Last year Christian Titman asked a court to intervene when officials at Clovis High School in California told him he couldn’t wear his eagle feather on graduation day.
Titman, a member of the Pit River Tribe, argued that the district was violating his freedom of expression and religion under state law. His father gave him the feather to represent the important life transition of graduation.
“It’s really simple. They’re telling me, ‘Don’t be proud you’re Indian. Don’t be proud of your heritage. Don’t be proud of your accomplishment,” Titman told the Los Angeles Times.
School officials stood by their graduation dress code that also prohibits graduates from wearing stoles, leis, rosaries and religious necklaces. The rules are meant, in part, to avoid “disruption” if students are allowed to alter or add on to their caps and gowns, said superintendent Janet Young.
“The implication that an eagle feather with religious significance is unacceptable or disruptive signals a deep disrespect from the district,” argued Novella Coleman, an attorney for the American Civil Liberties Union which supported Titman’s case.
Right before graduation day, Titman and school officials reached a compromise. He wore the feather in his hair during the ceremony and was allowed to attach it to his cap when it was time to move the tassel to the opposite side.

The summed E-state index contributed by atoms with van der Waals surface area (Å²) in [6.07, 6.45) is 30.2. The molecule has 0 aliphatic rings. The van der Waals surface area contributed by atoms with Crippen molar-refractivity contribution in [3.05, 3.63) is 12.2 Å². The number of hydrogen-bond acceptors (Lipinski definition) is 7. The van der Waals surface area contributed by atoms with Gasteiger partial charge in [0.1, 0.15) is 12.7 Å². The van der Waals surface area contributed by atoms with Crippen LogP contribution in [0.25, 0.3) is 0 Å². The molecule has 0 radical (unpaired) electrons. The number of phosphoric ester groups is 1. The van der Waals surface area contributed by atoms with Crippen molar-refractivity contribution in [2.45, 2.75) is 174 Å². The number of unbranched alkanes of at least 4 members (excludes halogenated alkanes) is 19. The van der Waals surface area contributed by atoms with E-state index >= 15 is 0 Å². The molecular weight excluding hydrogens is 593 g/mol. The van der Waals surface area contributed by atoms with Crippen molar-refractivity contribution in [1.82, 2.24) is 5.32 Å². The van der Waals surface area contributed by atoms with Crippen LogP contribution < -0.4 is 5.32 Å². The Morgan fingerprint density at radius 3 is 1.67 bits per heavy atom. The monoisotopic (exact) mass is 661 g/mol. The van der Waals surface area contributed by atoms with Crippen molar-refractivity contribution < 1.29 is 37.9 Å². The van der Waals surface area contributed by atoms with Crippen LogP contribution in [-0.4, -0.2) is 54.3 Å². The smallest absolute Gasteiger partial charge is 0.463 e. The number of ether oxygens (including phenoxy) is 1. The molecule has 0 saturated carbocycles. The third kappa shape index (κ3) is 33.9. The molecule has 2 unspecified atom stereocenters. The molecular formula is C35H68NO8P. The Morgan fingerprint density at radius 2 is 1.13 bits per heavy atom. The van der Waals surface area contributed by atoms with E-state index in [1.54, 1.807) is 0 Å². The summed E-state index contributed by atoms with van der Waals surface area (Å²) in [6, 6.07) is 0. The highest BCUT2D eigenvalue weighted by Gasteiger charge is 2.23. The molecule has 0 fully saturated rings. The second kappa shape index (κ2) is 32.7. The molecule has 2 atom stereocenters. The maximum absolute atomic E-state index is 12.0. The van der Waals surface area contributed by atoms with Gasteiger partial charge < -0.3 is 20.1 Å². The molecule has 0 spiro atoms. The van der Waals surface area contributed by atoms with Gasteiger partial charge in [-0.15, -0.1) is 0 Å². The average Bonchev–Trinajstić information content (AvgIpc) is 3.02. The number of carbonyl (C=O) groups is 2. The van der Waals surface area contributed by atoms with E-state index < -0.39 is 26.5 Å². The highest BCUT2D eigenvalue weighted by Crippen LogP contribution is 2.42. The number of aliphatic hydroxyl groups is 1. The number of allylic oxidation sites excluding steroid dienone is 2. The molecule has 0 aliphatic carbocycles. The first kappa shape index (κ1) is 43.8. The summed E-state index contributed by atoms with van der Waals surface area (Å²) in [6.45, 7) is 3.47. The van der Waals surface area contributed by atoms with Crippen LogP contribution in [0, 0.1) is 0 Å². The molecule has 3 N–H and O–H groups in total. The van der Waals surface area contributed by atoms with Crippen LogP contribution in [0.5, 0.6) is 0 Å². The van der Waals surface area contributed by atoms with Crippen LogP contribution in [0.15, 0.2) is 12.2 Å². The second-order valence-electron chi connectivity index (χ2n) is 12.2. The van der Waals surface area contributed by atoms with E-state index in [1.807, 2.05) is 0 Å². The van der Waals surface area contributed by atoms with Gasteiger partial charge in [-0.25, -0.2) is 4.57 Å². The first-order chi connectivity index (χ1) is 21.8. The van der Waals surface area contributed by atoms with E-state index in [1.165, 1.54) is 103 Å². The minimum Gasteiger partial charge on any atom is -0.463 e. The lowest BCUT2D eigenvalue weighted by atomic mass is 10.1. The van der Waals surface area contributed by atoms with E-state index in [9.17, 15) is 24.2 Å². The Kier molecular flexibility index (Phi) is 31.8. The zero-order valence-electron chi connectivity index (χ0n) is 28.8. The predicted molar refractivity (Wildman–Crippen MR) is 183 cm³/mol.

Hayden Griffith was less successful last year at her school in Ramona, Okla., where she was told her she could not wear the feather given to her by a tribal elder on her graduation cap.
The school district gave Griffith, a member of the Cherokee Nation and Delaware Tribe, other options for carrying the feather or wearing it in her hair, according to News 9 in Oklahoma City, but refused to let her attach it to her cap.
Griffith, who insisted the feather was not decoration, asked a federal court for an injunction but was denied.
U.S. District Court Chief Judge Gregory Frizzell said the school’s policy of prohibiting all decorations on graduation caps did not violate Griffith’s constitutional right to exercise religion freely because it was religion-neutral and applied generally.
Frizzell also ruled that the school had a legitimate interest in maintaining formality for the ceremony and demonstrating unity for the seniors.
So Griffith graduated without the feather but put it on her mortarboard after the ceremony for picture-taking.
“It’s not quite the outcome we wanted, but we’re still pretty proud of her,” her grandmother, Bonnie Jo Griffith, told the Tulsa World.
Superintendent Rick Peters, who was shocked that Griffith’s request received so much media attention, told local reporters the district stood by its policy.
He said the rules, and the federal judge's ruling, were not punitive against Native Americans because other students are also told they can’t change their caps and gowns.
“It's just a blanket no, we don't do that,” Peters said. “We're the same for everyone.”
Griffith hasn’t dropped the issue. Last month she filed a lawsuit against the school district claiming that it had violated her rights under Oklahoma’s Religious Freedom Act.
The Bartlesville Examiner-Enterprise reports that Griffith, now attending community college in Kansas, is seeking more than $10,000 in damages against Peters and the school district.